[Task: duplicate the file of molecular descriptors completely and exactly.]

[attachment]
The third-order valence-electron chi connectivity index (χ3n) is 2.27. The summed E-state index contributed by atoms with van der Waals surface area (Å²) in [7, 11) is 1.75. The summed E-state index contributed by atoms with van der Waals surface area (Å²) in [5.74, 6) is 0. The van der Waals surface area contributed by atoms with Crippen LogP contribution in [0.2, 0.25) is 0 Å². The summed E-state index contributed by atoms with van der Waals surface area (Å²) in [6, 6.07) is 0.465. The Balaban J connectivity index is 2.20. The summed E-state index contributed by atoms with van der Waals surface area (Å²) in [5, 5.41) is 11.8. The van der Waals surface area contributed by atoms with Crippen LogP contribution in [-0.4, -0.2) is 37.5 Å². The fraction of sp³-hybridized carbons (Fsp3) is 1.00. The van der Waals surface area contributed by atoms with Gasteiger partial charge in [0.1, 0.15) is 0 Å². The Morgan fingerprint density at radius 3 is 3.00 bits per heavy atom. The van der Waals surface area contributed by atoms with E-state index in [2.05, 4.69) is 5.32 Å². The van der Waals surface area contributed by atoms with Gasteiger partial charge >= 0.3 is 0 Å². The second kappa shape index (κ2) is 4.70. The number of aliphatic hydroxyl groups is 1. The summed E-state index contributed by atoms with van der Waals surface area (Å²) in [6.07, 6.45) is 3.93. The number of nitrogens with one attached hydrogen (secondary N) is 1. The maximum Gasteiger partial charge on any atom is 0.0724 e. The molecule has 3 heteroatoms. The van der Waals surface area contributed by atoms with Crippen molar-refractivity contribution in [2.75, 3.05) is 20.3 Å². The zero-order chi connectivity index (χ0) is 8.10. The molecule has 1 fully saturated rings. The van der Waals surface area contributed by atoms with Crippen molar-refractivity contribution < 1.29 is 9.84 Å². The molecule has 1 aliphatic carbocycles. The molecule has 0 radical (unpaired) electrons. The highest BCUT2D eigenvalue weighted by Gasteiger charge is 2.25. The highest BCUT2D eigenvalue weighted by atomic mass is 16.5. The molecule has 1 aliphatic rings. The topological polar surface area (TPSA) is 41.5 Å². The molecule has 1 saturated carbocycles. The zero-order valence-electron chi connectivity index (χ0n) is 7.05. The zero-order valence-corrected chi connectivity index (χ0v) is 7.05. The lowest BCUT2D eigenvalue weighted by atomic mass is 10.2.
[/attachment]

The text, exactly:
The third-order valence-electron chi connectivity index (χ3n) is 2.27. The summed E-state index contributed by atoms with van der Waals surface area (Å²) in [7, 11) is 1.75. The summed E-state index contributed by atoms with van der Waals surface area (Å²) in [5.74, 6) is 0. The van der Waals surface area contributed by atoms with Crippen LogP contribution in [0.2, 0.25) is 0 Å². The summed E-state index contributed by atoms with van der Waals surface area (Å²) in [6, 6.07) is 0.465. The Balaban J connectivity index is 2.20. The summed E-state index contributed by atoms with van der Waals surface area (Å²) in [5, 5.41) is 11.8. The van der Waals surface area contributed by atoms with Crippen LogP contribution in [-0.4, -0.2) is 37.5 Å². The fraction of sp³-hybridized carbons (Fsp3) is 1.00. The van der Waals surface area contributed by atoms with Gasteiger partial charge in [0.1, 0.15) is 0 Å². The Morgan fingerprint density at radius 3 is 3.00 bits per heavy atom. The van der Waals surface area contributed by atoms with E-state index in [2.05, 4.69) is 5.32 Å². The van der Waals surface area contributed by atoms with Gasteiger partial charge >= 0.3 is 0 Å². The second kappa shape index (κ2) is 4.70. The number of aliphatic hydroxyl groups is 1. The summed E-state index contributed by atoms with van der Waals surface area (Å²) in [6.07, 6.45) is 3.93. The number of nitrogens with one attached hydrogen (secondary N) is 1. The maximum Gasteiger partial charge on any atom is 0.0724 e. The molecule has 3 heteroatoms. The van der Waals surface area contributed by atoms with Crippen molar-refractivity contribution in [2.75, 3.05) is 20.3 Å². The zero-order chi connectivity index (χ0) is 8.10. The molecule has 1 fully saturated rings. The van der Waals surface area contributed by atoms with Crippen molar-refractivity contribution < 1.29 is 9.84 Å². The molecule has 1 aliphatic carbocycles. The molecule has 0 radical (unpaired) electrons. The highest BCUT2D eigenvalue weighted by Gasteiger charge is 2.25. The highest BCUT2D eigenvalue weighted by atomic mass is 16.5. The molecule has 1 aliphatic rings. The topological polar surface area (TPSA) is 41.5 Å². The molecule has 1 saturated carbocycles. The zero-order valence-electron chi connectivity index (χ0n) is 7.05. The zero-order valence-corrected chi connectivity index (χ0v) is 7.05. The lowest BCUT2D eigenvalue weighted by atomic mass is 10.2.